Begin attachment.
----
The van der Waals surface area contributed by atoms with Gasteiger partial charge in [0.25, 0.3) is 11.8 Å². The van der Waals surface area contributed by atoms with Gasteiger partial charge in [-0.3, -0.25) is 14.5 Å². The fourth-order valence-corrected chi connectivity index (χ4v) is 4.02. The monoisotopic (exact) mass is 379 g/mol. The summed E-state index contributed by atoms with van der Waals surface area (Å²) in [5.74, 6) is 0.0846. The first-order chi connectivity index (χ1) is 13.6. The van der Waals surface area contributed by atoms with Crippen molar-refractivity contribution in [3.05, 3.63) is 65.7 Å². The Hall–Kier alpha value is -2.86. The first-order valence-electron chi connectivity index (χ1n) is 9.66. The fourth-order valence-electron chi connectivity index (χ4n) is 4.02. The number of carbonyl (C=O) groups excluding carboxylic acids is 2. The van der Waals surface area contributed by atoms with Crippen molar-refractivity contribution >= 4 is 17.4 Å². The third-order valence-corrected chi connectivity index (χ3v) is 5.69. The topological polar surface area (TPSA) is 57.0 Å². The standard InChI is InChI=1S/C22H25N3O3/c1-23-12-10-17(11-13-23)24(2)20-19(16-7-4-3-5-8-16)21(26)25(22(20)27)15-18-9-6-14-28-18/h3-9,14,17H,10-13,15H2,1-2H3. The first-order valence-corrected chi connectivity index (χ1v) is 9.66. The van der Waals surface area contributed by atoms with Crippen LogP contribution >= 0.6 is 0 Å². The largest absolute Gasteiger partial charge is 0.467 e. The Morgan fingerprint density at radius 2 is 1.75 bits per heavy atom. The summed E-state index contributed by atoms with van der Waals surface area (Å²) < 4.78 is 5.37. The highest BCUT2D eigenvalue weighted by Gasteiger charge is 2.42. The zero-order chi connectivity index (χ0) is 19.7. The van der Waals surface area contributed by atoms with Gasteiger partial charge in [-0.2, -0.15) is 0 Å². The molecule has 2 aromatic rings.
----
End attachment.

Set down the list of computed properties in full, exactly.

The van der Waals surface area contributed by atoms with Gasteiger partial charge in [0.25, 0.3) is 11.8 Å². The van der Waals surface area contributed by atoms with Gasteiger partial charge in [-0.3, -0.25) is 14.5 Å². The fourth-order valence-corrected chi connectivity index (χ4v) is 4.02. The monoisotopic (exact) mass is 379 g/mol. The summed E-state index contributed by atoms with van der Waals surface area (Å²) in [5.74, 6) is 0.0846. The first-order chi connectivity index (χ1) is 13.6. The van der Waals surface area contributed by atoms with Crippen molar-refractivity contribution in [3.05, 3.63) is 65.7 Å². The Hall–Kier alpha value is -2.86. The first-order valence-electron chi connectivity index (χ1n) is 9.66. The fourth-order valence-electron chi connectivity index (χ4n) is 4.02. The number of carbonyl (C=O) groups excluding carboxylic acids is 2. The van der Waals surface area contributed by atoms with Crippen molar-refractivity contribution >= 4 is 17.4 Å². The third-order valence-corrected chi connectivity index (χ3v) is 5.69. The topological polar surface area (TPSA) is 57.0 Å². The standard InChI is InChI=1S/C22H25N3O3/c1-23-12-10-17(11-13-23)24(2)20-19(16-7-4-3-5-8-16)21(26)25(22(20)27)15-18-9-6-14-28-18/h3-9,14,17H,10-13,15H2,1-2H3. The first-order valence-corrected chi connectivity index (χ1v) is 9.66. The van der Waals surface area contributed by atoms with Crippen LogP contribution >= 0.6 is 0 Å². The largest absolute Gasteiger partial charge is 0.467 e. The Morgan fingerprint density at radius 2 is 1.75 bits per heavy atom. The summed E-state index contributed by atoms with van der Waals surface area (Å²) < 4.78 is 5.37. The highest BCUT2D eigenvalue weighted by Gasteiger charge is 2.42. The zero-order chi connectivity index (χ0) is 19.7. The van der Waals surface area contributed by atoms with Gasteiger partial charge in [-0.2, -0.15) is 0 Å². The molecule has 2 aromatic rings.